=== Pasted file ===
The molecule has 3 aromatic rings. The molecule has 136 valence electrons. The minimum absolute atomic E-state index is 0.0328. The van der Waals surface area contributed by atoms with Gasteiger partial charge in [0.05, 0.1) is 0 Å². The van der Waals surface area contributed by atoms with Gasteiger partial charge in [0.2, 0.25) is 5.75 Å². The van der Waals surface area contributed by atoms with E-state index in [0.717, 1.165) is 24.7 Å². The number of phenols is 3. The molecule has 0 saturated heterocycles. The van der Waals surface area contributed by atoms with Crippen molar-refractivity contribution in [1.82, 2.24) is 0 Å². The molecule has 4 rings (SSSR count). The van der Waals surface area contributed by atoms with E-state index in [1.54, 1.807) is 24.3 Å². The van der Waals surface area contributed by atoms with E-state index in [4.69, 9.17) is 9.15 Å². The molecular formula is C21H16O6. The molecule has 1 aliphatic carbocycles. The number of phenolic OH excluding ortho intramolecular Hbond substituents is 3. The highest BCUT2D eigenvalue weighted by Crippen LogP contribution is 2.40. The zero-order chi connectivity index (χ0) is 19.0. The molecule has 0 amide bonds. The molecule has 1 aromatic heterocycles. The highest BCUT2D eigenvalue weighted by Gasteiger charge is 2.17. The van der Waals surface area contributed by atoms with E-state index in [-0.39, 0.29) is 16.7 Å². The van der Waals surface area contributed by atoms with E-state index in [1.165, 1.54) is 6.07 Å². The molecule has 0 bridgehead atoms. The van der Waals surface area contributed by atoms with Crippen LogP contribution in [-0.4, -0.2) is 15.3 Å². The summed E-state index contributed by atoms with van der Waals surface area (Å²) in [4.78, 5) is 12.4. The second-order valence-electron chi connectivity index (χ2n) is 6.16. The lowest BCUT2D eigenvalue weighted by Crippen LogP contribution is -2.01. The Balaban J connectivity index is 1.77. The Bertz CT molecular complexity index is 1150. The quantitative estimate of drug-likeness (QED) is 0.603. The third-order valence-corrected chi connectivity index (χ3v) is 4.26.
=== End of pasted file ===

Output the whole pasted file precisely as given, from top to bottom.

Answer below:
The molecule has 3 aromatic rings. The molecule has 136 valence electrons. The minimum absolute atomic E-state index is 0.0328. The van der Waals surface area contributed by atoms with Gasteiger partial charge in [0.05, 0.1) is 0 Å². The van der Waals surface area contributed by atoms with Gasteiger partial charge in [0.2, 0.25) is 5.75 Å². The van der Waals surface area contributed by atoms with E-state index in [0.717, 1.165) is 24.7 Å². The number of phenols is 3. The molecule has 0 saturated heterocycles. The van der Waals surface area contributed by atoms with Crippen molar-refractivity contribution in [1.82, 2.24) is 0 Å². The molecule has 4 rings (SSSR count). The van der Waals surface area contributed by atoms with E-state index in [1.54, 1.807) is 24.3 Å². The van der Waals surface area contributed by atoms with E-state index in [4.69, 9.17) is 9.15 Å². The molecular formula is C21H16O6. The molecule has 1 aliphatic carbocycles. The number of phenolic OH excluding ortho intramolecular Hbond substituents is 3. The highest BCUT2D eigenvalue weighted by Crippen LogP contribution is 2.40. The zero-order chi connectivity index (χ0) is 19.0. The molecule has 0 amide bonds. The molecule has 1 aromatic heterocycles. The highest BCUT2D eigenvalue weighted by Gasteiger charge is 2.17. The van der Waals surface area contributed by atoms with E-state index in [-0.39, 0.29) is 16.7 Å². The van der Waals surface area contributed by atoms with E-state index in [1.165, 1.54) is 6.07 Å². The molecule has 0 bridgehead atoms. The van der Waals surface area contributed by atoms with Crippen LogP contribution in [-0.4, -0.2) is 15.3 Å². The summed E-state index contributed by atoms with van der Waals surface area (Å²) in [4.78, 5) is 12.4. The second-order valence-electron chi connectivity index (χ2n) is 6.16. The lowest BCUT2D eigenvalue weighted by Crippen LogP contribution is -2.01. The Balaban J connectivity index is 1.77. The Bertz CT molecular complexity index is 1150. The quantitative estimate of drug-likeness (QED) is 0.603. The third-order valence-corrected chi connectivity index (χ3v) is 4.26.